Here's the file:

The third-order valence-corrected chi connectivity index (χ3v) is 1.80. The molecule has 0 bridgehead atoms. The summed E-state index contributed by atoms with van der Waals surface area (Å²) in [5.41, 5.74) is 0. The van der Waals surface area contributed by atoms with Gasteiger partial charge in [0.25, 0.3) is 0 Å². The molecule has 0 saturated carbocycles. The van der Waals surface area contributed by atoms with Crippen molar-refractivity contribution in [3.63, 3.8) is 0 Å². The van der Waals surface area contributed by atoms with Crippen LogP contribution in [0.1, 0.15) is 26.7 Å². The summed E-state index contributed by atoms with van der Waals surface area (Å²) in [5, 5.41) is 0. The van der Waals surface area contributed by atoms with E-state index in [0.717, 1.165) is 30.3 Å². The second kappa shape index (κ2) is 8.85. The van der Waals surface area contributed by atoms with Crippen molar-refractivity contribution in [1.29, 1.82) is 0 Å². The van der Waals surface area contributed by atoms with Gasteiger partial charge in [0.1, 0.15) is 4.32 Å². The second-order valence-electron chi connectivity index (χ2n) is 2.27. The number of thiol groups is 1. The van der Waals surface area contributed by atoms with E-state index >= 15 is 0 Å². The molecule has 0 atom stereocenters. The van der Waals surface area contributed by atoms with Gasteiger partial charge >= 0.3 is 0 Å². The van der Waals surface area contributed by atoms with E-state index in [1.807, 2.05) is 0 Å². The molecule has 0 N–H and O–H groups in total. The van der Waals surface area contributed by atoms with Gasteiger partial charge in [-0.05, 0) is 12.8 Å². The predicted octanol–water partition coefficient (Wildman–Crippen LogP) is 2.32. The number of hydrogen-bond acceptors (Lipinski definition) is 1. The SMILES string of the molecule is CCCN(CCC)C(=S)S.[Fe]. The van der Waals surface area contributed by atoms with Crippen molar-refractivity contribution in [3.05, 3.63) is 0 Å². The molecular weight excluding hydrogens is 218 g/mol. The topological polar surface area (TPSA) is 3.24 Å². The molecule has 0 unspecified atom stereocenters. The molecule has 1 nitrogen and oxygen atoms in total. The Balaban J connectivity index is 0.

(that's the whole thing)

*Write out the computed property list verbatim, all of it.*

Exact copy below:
The third-order valence-corrected chi connectivity index (χ3v) is 1.80. The molecule has 0 bridgehead atoms. The summed E-state index contributed by atoms with van der Waals surface area (Å²) in [5.41, 5.74) is 0. The van der Waals surface area contributed by atoms with Gasteiger partial charge in [0.25, 0.3) is 0 Å². The molecule has 0 saturated carbocycles. The van der Waals surface area contributed by atoms with Crippen molar-refractivity contribution in [3.63, 3.8) is 0 Å². The van der Waals surface area contributed by atoms with Crippen LogP contribution in [0.1, 0.15) is 26.7 Å². The summed E-state index contributed by atoms with van der Waals surface area (Å²) in [5, 5.41) is 0. The van der Waals surface area contributed by atoms with E-state index in [0.717, 1.165) is 30.3 Å². The second kappa shape index (κ2) is 8.85. The van der Waals surface area contributed by atoms with Crippen molar-refractivity contribution in [1.29, 1.82) is 0 Å². The van der Waals surface area contributed by atoms with Gasteiger partial charge in [0.1, 0.15) is 4.32 Å². The second-order valence-electron chi connectivity index (χ2n) is 2.27. The number of thiol groups is 1. The van der Waals surface area contributed by atoms with E-state index >= 15 is 0 Å². The molecule has 0 atom stereocenters. The van der Waals surface area contributed by atoms with Gasteiger partial charge >= 0.3 is 0 Å². The van der Waals surface area contributed by atoms with E-state index in [1.807, 2.05) is 0 Å². The molecule has 0 N–H and O–H groups in total. The van der Waals surface area contributed by atoms with Gasteiger partial charge in [-0.05, 0) is 12.8 Å². The predicted octanol–water partition coefficient (Wildman–Crippen LogP) is 2.32. The number of hydrogen-bond acceptors (Lipinski definition) is 1. The SMILES string of the molecule is CCCN(CCC)C(=S)S.[Fe]. The van der Waals surface area contributed by atoms with Crippen molar-refractivity contribution in [3.05, 3.63) is 0 Å². The molecular weight excluding hydrogens is 218 g/mol. The topological polar surface area (TPSA) is 3.24 Å². The molecule has 0 unspecified atom stereocenters. The molecule has 1 nitrogen and oxygen atoms in total. The Balaban J connectivity index is 0.